Mistreatment isn’t always so sensational, as in “You’re fat, go sit in the hallway in the dark for five hours.” There are daily exploitations that are happening, like companies not paying fair fees or girls not feeling comfortable to say “no” to jobs. In that case, we are always pushing for the models’ rights, pushing for the girls to have better pay and better working conditions.

WWD: Where do you think change needs to come from?

T.L.R.: I think it needs to come from the big companies, the likes of Kering and LVMH Moët Hennessy Louis Vuitton, which run the money in our businesses.

A lot of big model agencies need to step up, too, because they have the leverage. If you have 20 supermodels, you can take much more drastic action. But a lot of established agencies are run so poorly, with this Eighties or Nineties kind of attitude where the agent is king and they treat the girls like absolute s–t, so undoubtedly they are not comfortable to speak up.

E.K-D: I don’t think that anyone has evil intentions. I think the big players in the industry have more of a corporate and finance-focused structure and in that kind of business model, it’s very easy to forget the commodity you are working with is an actual human being.

There have been a lot of recent developments that have been great, and agencies have slowly but surely taken on more responsibility, so the girls are now less afraid to speak up. There is still a long way to go, but you have to start somewhere. It can’t happen overnight. There has also been a massive increase in diversity and that’s coming from really good corporations like Inditex, which is representing different people in fashion.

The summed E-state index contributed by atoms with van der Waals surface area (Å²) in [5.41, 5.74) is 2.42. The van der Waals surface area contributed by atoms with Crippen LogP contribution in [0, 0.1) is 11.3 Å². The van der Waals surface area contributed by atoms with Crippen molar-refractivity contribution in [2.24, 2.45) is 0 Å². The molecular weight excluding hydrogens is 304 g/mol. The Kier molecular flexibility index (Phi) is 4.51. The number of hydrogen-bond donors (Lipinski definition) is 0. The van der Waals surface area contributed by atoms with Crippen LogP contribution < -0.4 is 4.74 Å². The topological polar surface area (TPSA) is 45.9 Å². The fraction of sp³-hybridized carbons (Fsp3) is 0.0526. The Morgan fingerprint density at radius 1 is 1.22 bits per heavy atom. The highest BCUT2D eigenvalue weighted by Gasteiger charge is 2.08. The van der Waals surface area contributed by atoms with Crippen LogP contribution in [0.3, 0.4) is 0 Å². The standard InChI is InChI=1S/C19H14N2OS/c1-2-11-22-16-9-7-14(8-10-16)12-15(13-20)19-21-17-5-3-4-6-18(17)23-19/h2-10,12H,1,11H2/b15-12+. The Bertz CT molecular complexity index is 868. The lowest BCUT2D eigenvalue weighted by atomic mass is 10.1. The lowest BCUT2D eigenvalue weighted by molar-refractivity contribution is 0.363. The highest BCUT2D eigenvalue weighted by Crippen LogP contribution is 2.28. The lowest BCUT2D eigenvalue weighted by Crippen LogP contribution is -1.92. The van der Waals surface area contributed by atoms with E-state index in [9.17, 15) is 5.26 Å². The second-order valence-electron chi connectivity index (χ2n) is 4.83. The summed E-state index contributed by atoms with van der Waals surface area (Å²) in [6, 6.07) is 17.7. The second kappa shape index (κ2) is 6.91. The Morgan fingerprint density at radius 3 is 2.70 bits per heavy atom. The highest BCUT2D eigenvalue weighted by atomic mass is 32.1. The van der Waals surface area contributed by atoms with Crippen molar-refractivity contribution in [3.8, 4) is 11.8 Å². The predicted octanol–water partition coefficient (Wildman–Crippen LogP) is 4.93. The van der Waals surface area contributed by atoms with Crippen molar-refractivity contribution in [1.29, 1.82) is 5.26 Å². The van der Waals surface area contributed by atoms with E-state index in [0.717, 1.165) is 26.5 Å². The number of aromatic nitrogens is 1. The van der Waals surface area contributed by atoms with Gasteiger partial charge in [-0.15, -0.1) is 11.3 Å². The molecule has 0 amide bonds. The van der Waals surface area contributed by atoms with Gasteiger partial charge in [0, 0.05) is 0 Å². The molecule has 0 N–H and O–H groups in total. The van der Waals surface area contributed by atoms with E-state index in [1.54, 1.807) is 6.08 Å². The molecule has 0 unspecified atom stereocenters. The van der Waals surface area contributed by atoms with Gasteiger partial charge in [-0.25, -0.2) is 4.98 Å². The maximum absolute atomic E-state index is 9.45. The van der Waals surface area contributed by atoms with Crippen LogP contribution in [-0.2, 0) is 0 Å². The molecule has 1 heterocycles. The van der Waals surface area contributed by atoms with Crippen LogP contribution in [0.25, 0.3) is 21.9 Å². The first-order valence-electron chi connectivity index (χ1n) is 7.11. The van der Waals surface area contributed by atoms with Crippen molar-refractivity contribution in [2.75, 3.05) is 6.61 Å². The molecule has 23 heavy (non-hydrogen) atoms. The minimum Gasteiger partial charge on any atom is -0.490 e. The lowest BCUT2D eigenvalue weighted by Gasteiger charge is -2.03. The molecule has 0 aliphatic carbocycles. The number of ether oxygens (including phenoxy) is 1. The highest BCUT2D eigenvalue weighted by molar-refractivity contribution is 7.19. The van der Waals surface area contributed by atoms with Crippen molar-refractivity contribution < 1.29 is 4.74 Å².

WWD: What’s your view on working with models who are under 18?

E.K-D: Personally, we are of the opinion that London is such a development market. You have so much amazing up-and-coming talent, if you only allow young girls to start working at 18, it will completely destroy our side of the market from a business point of view.

I know a lot of agents push girls to start at 16, [forcing them to] potentially even drop out of school, which is where this whole concern comes from. We are against that. We think girls should finish school so they have a foundation of education and in the meantime start learning their craft outside school hours, on weekends and during holidays.

WWD: What are some other policies you’ve put in place to protect models’ well-being?

T.L.R.: At the moment, we use video content to educate our models. We offer advice on everything from how to become self-employed, advice on what to do if you suspect one of your friends has an eating disorder, and catwalk training. There’s also our next-day payment policy and our annual subscription to Equity, the U.K. trade union representing models, on behalf of all of our models.

When we were doing market research before we launched the agency, the main problem that models had in the industry was that they were never able to be financially independent because they never knew when they were going to get paid.

We decided we would pay the girls immediately after they do the job and we would wait for the money [from the client]. That’s completely and utterly unique in the industry, no other agency does that. You have to have quite a significant float, but we are fortunately in a position to be able to do that, and the feedback we have had is overwhelming. This enables models to have financial independence so that they can live life like normal young women, pay rent, go out, understand their finances and be able to plan ahead.

WWD: Can you talk about the agency’s fur-free policy, which means the models on your books have the option of saying “no” to wearing fur.

E.K-D: It was something that happened organically following a conversation in the office, and 99 percent of the girls were on board because they’ve never been able to say “no” to what they get to wear on a shoot or on a show. That made us realize that we really need to give them a voice.